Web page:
In the last couple of years, the COVID-19 pandemic accelerated the adoption of digital communication. It also boosted popularity of technologies such as Augmented Reality/Virtual Reality (AR/VR) due to their ability to offer lifelike or immersive experiences. The AR and VR market is expected to reach a valuation of $114.5 billion by 2027 at a CAGR of 25.3% during the forecast period 2022-2027, according to MarketsandMarkets.
In our earlier blog post How 3D Technology Makes Learning More Effective, we talked about how the eLearning industry have evolved towards the adoption of 3D-model-based learning for greater effectiveness. In the future, we can certainly expect augmented reality and virtual reality to enhance the learning experience greatly.
Studies show that immersive environments cause our brains to react in the same way as they would in the real world. Therefore, immersive environments can be a real game changer in the world of eLearning.
“AR/VR can not only help learners to grasp abstract concepts far more effectively, but they also enable an environment that allows for practical experiences in simulated environment.”
For instance, think about corporate employees being virtually transported to the company’s headquarters or R&D Center for a walkabout with holographic 3D design models.
AR/VR technologies have extensive potential in several areas of learning. VR can help block or override distractions, thereby greatly enhancing learning outcomes since the experience is truly immersive. Here are a few examples:
Learning mechanical or physical processes
Let’s say a group of mechanical engineers need to familiarize themselves with the workings of the gearbox of a car. While traditional learning techniques can provide limited perspectives, a VR based experience can allow the learners to study the mechanics of the gearbox at close quarters. Learners can also observe the device from a variety of angles that would not be possible even in an actual physical environment.
Learners can try to virtually change gears and study the outcome as seen in the real world. Also, in the case of complex processes that might take time to understand, AR/VR tools offer unlimited opportunities to ‘practice’ processes virtually as many times as they wish.
This is especially important in instances where the physical location or product may not be easily accessible for training. It is also true for environments or use cases that can be potentially life-threatening. For example, consider a hydro-electric power station located at a remote location or a telecom tower with potentially hazardous radiation.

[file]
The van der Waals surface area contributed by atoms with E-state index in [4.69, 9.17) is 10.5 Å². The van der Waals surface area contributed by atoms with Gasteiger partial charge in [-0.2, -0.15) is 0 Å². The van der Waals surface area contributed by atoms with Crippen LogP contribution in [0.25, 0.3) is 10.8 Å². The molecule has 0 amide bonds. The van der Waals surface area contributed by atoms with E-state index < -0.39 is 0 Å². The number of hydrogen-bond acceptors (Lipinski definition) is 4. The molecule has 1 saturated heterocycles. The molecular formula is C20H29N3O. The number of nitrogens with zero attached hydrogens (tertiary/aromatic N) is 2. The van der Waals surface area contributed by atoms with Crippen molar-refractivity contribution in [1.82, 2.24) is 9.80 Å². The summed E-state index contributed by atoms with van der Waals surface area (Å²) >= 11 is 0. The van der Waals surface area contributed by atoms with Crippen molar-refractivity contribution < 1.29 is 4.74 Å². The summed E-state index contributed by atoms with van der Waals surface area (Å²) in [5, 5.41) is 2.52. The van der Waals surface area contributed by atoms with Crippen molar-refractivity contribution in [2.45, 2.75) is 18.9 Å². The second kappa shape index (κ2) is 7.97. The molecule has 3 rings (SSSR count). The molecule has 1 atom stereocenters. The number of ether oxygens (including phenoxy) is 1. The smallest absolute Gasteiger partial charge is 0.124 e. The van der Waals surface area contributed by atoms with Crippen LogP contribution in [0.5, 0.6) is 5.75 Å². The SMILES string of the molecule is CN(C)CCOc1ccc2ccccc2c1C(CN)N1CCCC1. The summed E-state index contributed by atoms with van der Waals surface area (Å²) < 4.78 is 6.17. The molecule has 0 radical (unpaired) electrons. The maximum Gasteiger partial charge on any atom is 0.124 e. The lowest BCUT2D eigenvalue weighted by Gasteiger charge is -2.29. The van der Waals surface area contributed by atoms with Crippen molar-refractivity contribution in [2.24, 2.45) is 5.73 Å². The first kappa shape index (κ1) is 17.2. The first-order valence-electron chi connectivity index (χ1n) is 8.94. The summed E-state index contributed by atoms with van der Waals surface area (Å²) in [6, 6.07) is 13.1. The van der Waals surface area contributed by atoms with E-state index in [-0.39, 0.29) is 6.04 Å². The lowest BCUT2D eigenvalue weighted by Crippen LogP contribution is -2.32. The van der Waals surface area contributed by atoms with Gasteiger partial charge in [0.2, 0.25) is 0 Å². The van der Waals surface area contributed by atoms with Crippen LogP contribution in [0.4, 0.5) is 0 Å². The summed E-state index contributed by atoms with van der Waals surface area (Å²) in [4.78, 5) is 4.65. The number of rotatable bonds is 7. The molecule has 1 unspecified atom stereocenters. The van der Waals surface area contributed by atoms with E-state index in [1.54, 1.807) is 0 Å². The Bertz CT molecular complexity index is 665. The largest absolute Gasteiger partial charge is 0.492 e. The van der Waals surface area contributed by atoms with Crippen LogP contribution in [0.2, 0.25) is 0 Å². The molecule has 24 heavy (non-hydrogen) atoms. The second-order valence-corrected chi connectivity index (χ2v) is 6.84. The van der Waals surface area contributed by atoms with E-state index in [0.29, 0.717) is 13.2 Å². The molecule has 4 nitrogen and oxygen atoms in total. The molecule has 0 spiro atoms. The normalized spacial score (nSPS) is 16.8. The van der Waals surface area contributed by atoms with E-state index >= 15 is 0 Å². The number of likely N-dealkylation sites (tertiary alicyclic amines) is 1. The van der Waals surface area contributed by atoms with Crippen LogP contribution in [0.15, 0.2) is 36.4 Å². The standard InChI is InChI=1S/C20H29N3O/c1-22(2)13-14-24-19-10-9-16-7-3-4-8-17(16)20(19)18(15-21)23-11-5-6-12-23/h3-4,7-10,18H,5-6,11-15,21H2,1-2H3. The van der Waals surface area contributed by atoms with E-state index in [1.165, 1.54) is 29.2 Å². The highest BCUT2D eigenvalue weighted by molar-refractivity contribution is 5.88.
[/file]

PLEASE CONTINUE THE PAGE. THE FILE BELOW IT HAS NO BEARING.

Another great example is in the area of medical education. The human body is highly complex. The ability to virtually observe the workings on organs and perform procedures in immersive simulated experiences can greatly enhance the quality of learning.
Learners can get immediate feedback from superiors and peers, allowing them to enhance their understanding and build confidence.
You can catch a demo for a meeting room in 3D to help evaluate information and data security risks.
Simulating real-life environments
#AR and #VR environments can be very effective when it comes to replicating real-life situations and environments. They allow #learners to practice and learn #newskills in a safe space without the fear of judgement.
One great example is soft skills training. People often find it intimidating to interact with colleagues in a work environment. Effective communication lies at the heart of great team building. So, practicing these skills in a simulated environment can help hone these skills and also develop much-needed confidence to carry this forward in real-world situations.
The same also holds true in the case of training in areas such as health, safety, and environment. For instance, think about training related to fire safety or handling of dangerous goods and chemicals, which are critically important but difficult to replicate in a real-life environment.
AR experiences can help train teams about products, services, or concepts in a highly engaging manner because they can help create ‘real’ experiences. For instance, VR headgear such as Oculus Rift can allow participants to learn using techniques such as role playing.
Discovering opportunities for remote collaboration
One of the biggest advantages that virtual environments offer is the opportunity for people to collaborate seamlessly in a virtual environment irrespective of their physical location. This is bound to become even more valuable in the world of distributed and remote workplaces where teams are still expected to work together as a team and execute tasks collaboratively despite physical distances.
Here’s an example of immersive learning experience for the workforce to learn about bullying and how to avoid it.
Both AR/VR provide an opportunity for trainers to better engage their students through immersive experiences that make learning much more practical, effective, and enjoyable. And considering the growth of both AR and VR industries, it’s no wonder the educational sector will take advantage of both.